Please check these photos against those I just posted earlier today.
Scene from the sliding glass door of the sunporch.
My corn and pumpkin patch, taken 4 hours later; the hail still hasn't all melted.
Joe came in and told me that the raccoons wouldn't eat the corn this year.These were going to grow baby pumpkins for the kids for Halloween.
The Black Eyed Susans survived the falling limb but not the hail.
This is almost more than a poor old Granny's heart can take; what's left of Evan's beautiful sunflower.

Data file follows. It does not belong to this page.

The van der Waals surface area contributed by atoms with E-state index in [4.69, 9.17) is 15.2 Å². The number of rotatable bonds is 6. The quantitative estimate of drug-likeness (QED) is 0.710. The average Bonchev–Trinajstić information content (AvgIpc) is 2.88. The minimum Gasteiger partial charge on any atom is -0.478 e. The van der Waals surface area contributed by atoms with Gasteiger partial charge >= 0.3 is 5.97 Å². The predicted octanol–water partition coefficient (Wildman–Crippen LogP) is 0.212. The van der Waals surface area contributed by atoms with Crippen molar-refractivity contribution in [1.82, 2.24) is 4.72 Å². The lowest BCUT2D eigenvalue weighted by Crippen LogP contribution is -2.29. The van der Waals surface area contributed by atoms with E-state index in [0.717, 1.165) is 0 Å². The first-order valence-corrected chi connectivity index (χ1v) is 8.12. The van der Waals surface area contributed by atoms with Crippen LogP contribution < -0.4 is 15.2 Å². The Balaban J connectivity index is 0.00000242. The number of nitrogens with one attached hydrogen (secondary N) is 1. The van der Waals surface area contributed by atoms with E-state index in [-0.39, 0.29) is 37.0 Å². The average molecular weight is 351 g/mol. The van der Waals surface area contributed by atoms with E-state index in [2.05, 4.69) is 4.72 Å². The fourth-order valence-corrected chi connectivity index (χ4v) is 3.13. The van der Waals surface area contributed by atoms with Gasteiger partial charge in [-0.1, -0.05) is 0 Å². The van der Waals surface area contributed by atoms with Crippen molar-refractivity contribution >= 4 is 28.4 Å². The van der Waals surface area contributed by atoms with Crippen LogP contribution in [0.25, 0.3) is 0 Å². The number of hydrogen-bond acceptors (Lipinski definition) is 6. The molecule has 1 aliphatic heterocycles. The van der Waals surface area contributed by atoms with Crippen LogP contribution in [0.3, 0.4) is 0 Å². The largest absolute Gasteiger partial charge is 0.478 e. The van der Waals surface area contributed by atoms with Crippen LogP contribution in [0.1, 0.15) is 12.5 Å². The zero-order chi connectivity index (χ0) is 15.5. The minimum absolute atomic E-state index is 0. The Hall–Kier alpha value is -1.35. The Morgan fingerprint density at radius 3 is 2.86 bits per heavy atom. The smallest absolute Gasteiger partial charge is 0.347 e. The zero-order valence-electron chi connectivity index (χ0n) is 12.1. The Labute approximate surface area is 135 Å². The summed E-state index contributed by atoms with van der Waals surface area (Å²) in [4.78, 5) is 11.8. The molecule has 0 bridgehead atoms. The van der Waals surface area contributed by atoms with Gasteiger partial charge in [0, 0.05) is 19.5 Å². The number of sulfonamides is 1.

But, as I told Joe, it's not as if we had to make our living from these plants, like the farmers do. [As a kid I saw what hail did to farmers and that is why I refused to date the farm boys and end up watching each storm with fear that there would be no harvest that year. I didn't realize that you can take the girl off the farm, but you can't keep her from loving to dig in the dirt.] We can clean up the mess and enjoy what remains. Our cars and house survived because these were not the golf ball or baseball sized hail stones that have fallen recently in other parts of Colorado. This is part of the gamble that every tiller of the soil makes each year. Some years you win and some you lose, but the rewards to being a tiller of soil are worth the risk.